Thursday, July 28, 2016

Folklore Thursday: Farts, folktales, and feminism

Today is Folklore Thursday on social media! If you want to find out more, follow this link, or click on the #FolkloreThursday hashtag on Twitter! Hosted by @FolkloreThursday.

Today we talk about ancient tales about women farting.

This is not a joke, so much so that the folktale type I am talking about has its own number: ATU 1453**** (those are not four tiny farts, those are asterisks for a sub-type, thank you very much). It is commonly known as "The Flatulent Girl," but the type also has a fancy Latin name, Puella Pedens, which means the same, but sounds more scientific, because it's Latin.
This story exists in many traditions around the world, but in vastly different versions, and with vastly different morals. Some folklorists posit that it is of Eastern origin, because it exists in the Birbal tale cycle of India.
Whatever the case, it is worth talking about.

Here is the gist:

A man (or a party of men) arrives at a house to propose to a girl. While they are there, the girl lets out a fart, which absolutely scandalizes the guests, and they leave immediately. After this, the story can take two turns: One, "this is why women should never fart" - and Two, which is obviously why I am talking about this today.
In Option Two (several Hungarian versions), the mother is so embarrassed by her daughter's mistake that she bribes the men with a length of home-made linen to not tell anyone. When his daughter finds out that they are walking away with the linen that she made with hard work, she runs after them, takes it back, tells them off, and marches home. The "tells them off" part is especially entertaining, and it can take various forms, such as:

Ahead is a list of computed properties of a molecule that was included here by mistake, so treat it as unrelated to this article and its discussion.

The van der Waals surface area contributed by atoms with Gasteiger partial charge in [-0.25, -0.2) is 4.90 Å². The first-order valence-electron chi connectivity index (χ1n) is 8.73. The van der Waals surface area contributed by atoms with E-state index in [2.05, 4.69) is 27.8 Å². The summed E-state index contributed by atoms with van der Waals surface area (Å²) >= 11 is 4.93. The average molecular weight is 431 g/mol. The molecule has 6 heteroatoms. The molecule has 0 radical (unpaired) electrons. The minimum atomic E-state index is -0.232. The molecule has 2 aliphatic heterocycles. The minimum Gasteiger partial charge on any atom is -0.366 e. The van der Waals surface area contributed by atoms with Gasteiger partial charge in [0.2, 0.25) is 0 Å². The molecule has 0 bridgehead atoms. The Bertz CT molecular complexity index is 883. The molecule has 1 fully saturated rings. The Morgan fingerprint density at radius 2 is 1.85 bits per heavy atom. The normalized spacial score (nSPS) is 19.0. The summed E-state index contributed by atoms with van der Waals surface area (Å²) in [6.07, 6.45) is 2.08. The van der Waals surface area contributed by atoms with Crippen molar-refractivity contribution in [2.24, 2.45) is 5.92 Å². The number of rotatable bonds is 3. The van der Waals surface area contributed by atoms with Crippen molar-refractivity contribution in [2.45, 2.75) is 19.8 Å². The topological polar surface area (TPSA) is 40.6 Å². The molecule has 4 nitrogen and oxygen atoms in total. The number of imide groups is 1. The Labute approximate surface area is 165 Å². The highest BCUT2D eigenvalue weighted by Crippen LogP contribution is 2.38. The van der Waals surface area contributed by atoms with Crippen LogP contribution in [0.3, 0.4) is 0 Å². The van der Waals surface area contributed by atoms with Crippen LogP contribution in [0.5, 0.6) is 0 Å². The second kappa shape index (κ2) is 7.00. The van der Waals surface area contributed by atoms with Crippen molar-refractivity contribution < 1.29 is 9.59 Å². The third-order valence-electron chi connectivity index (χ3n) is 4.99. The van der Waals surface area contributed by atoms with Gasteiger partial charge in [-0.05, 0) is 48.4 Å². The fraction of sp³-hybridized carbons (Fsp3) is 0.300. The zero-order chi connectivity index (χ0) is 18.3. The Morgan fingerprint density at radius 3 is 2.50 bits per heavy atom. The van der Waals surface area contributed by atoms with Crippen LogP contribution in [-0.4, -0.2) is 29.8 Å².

"You take your groom, I'll take my linen. And you can go find a house where nobody farts!"
or
"Guess what: I farted a lot more than this while I made an entire length of linen with my own hands!"
or
"I farted because my father's house has good food. Does yours?"

In one version, the men feel ashamed, admit that the girl is clever, and propose anyway. In another, the storyteller concludes "she had more brains than her mother." In the third, the "clever girl" never marries, but the story notes that she was unjustly judged for "one mistake."
All of these versions of the story have been collected from female storytellers, by the way.



While many versions of this tale type fall under your typical run-of-the-mill "women-policing" category, the ones mentioned above carry a very important feminist message: That there is a bias in people when they compare a woman's behavior (and bodily functions) to the worth of her work. "Real" women, according to society, don't fart, don't burp, don't sweat, don't grow hair, and bleed blue. Watching to make sure they adhere to these rules come before actually paying attention to what they are working on, what they are saying, or what their personality is like. It is so important that a girl's shoulders should be covered that she is sent home from an educational institution, placing "propriety" above knowledge (because clearly no one has seen a naked shoulder before). When women in the media are meticulously criticized for their looks and their etiquette instead of what they stand for, we have a problem.